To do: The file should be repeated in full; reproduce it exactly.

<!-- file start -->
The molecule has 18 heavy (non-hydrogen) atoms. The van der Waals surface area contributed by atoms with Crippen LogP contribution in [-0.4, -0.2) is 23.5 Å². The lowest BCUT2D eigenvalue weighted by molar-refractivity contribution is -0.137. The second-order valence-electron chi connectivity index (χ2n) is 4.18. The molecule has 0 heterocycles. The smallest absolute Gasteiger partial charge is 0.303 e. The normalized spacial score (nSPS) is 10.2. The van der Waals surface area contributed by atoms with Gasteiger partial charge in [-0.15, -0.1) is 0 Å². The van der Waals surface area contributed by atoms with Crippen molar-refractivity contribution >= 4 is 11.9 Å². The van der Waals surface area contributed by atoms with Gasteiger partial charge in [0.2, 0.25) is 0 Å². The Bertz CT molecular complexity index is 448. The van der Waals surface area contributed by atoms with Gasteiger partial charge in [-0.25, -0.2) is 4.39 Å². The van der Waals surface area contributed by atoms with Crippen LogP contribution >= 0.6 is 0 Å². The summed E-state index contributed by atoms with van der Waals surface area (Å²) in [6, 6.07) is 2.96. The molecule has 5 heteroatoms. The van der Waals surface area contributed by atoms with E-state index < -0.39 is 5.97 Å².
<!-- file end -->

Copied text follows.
The molecule has 18 heavy (non-hydrogen) atoms. The van der Waals surface area contributed by atoms with Crippen LogP contribution in [-0.4, -0.2) is 23.5 Å². The lowest BCUT2D eigenvalue weighted by molar-refractivity contribution is -0.137. The second-order valence-electron chi connectivity index (χ2n) is 4.18. The molecule has 0 heterocycles. The smallest absolute Gasteiger partial charge is 0.303 e. The normalized spacial score (nSPS) is 10.2. The van der Waals surface area contributed by atoms with Gasteiger partial charge in [-0.15, -0.1) is 0 Å². The van der Waals surface area contributed by atoms with Crippen molar-refractivity contribution >= 4 is 11.9 Å². The van der Waals surface area contributed by atoms with Gasteiger partial charge in [0.2, 0.25) is 0 Å². The Bertz CT molecular complexity index is 448. The van der Waals surface area contributed by atoms with Gasteiger partial charge in [-0.25, -0.2) is 4.39 Å². The van der Waals surface area contributed by atoms with Crippen LogP contribution >= 0.6 is 0 Å². The summed E-state index contributed by atoms with van der Waals surface area (Å²) in [6, 6.07) is 2.96. The molecule has 5 heteroatoms. The van der Waals surface area contributed by atoms with E-state index < -0.39 is 5.97 Å².